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Hunter crash at Shoreham

what_next wrote:

This has yet to be proven that it was only an “error of judgement”

Sorry, the report has noted that the pilot made several errors. That is in no doubt. Was it criminal with intent? IMO, No. You say that this is to be proven? Only if the CPS brings criminal charges, will it ever be—"Proven:. The examples you site in your last post, are commercial operations, where accidents occurred. This incident was an air show, with private pilots, with Display Authorisation, conducting displays. The site, had been authorised, rightly or wrongly, by the authority. The report again notes numerous changes to this process. I understand the hurt felt by all concerned, but this guy will live with this for the rest of his life. He was after all, highly experienced.

Fly safe. I want this thing to land l...
EGPF Glasgow

BeechBaby wrote:

Was it criminal with intent? IMO, No
Your conclusion may be right but intent is not really the point.

EGTK Oxford

AOC flight crew are subject to more frequent, and possibly more comprehensive, recurrent training, line checks and currency on type – perhaps the same standards should apply to the display community? Also the unfortunate pilot was flight deck crew on a commercial airline, so arguably if these vintage jets required the training and licencing requirements of a type rating, he would have been protected from his mistake by the ‘only two jet type ratings on the licence’ rule under EASA?

The departure from control event appears to have initiated at the top of the loop, am not sure 2500’ would have allowed recovery through an ‘escape manoeuvre’, although when he appeared to pull through into the accelerated stall regime, pushing to unload at this point may have resulted in avoiding loss of life? In effect turning the manoeuvre into a half cuban which is a staple recovery technique?

Enstone (EGTN), Oxford (EGTK)

Obviously I know nothing about aerobatics but if the entry was at the 500ft it was supposed to be at, and he went on to do exactly the same thing, he would have missed the ground by 200-300ft.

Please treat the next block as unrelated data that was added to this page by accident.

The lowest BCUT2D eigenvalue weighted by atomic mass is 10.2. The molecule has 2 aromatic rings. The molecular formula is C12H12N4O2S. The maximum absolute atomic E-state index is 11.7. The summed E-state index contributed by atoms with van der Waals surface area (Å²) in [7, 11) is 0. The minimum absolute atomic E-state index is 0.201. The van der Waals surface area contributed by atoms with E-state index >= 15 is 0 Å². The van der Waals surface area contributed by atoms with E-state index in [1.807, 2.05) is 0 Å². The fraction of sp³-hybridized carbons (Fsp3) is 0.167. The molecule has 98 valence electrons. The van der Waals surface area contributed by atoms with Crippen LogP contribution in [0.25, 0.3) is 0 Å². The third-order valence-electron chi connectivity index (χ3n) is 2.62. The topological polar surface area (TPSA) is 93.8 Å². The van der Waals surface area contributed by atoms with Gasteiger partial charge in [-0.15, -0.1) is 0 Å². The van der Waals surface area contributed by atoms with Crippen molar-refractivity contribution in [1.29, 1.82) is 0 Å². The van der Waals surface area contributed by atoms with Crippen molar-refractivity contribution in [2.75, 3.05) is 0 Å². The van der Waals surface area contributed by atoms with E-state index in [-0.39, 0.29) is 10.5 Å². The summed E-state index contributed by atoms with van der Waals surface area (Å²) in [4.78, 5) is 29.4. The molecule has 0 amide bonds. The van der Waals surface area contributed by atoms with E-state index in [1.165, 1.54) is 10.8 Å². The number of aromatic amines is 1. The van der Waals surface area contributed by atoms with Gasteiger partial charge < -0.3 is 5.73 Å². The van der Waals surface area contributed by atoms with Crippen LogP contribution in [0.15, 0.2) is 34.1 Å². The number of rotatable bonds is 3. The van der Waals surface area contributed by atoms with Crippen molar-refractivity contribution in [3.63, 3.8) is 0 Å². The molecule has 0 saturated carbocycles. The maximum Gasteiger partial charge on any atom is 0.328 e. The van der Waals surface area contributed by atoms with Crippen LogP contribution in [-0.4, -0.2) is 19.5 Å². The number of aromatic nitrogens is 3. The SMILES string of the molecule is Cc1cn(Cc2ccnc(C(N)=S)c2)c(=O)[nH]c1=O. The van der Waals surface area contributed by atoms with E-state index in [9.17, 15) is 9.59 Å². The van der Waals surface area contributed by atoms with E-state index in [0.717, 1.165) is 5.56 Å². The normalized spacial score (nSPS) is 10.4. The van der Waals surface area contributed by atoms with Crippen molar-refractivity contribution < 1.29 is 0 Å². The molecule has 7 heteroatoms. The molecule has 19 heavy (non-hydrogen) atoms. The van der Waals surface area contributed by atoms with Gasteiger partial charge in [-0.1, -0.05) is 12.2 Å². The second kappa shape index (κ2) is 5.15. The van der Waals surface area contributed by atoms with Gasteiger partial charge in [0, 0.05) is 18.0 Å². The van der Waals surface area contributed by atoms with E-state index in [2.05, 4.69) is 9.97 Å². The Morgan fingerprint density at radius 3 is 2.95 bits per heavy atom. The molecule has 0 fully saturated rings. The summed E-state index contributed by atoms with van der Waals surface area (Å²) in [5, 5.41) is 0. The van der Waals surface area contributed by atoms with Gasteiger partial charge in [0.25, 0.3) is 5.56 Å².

It would still have been obvious to all that it was a mega cockup and a narrowly averted disaster and he would have possibly been banned from future displays.

Administrator
Shoreham EGKA, United Kingdom

Display aerobatics would typically use a 500 foot floor, and his display authorisation would stipulate a floor – however it may be incorrect to suggest he initiated the manoeuvre below 500 feet as a hard fact – going below the floor while not initiating a manoeuvre is not unheard of – i.e the fly by below 500 feet would be unaccelerated, with pulling into the manoeuvre occurring at the floor height – just saying.

I refer back to earlier in the thread where there are links to Mark Hanna videos – the knowledge from this experienced Hunter pilot should have been codified into an SOP, and the organisers should have requested special access to ‘A’ airspace allowing a safe 5-6,000’ of vertical manoeuvring.

Enstone (EGTN), Oxford (EGTK)

BeechBaby wrote:

The examples you site in your last post, are commercial operations, where accidents occurred. This incident was an air show, with private pilots,…

I am pretty much certain that he did not perform his display in return for a hot meal and a free drink. He got some kind of remuneration, and be it only to be allowed to fly those vintage jets for free – something I am sure most contributors to this forum would give an arm and a leg to do. And as I understand it, this airshow was a commercial event where people paid for entry tickets. So not private in my view. Anyway, there were rules and limitations set up beforehand which he did not observe. The consequences should be the same for anyone.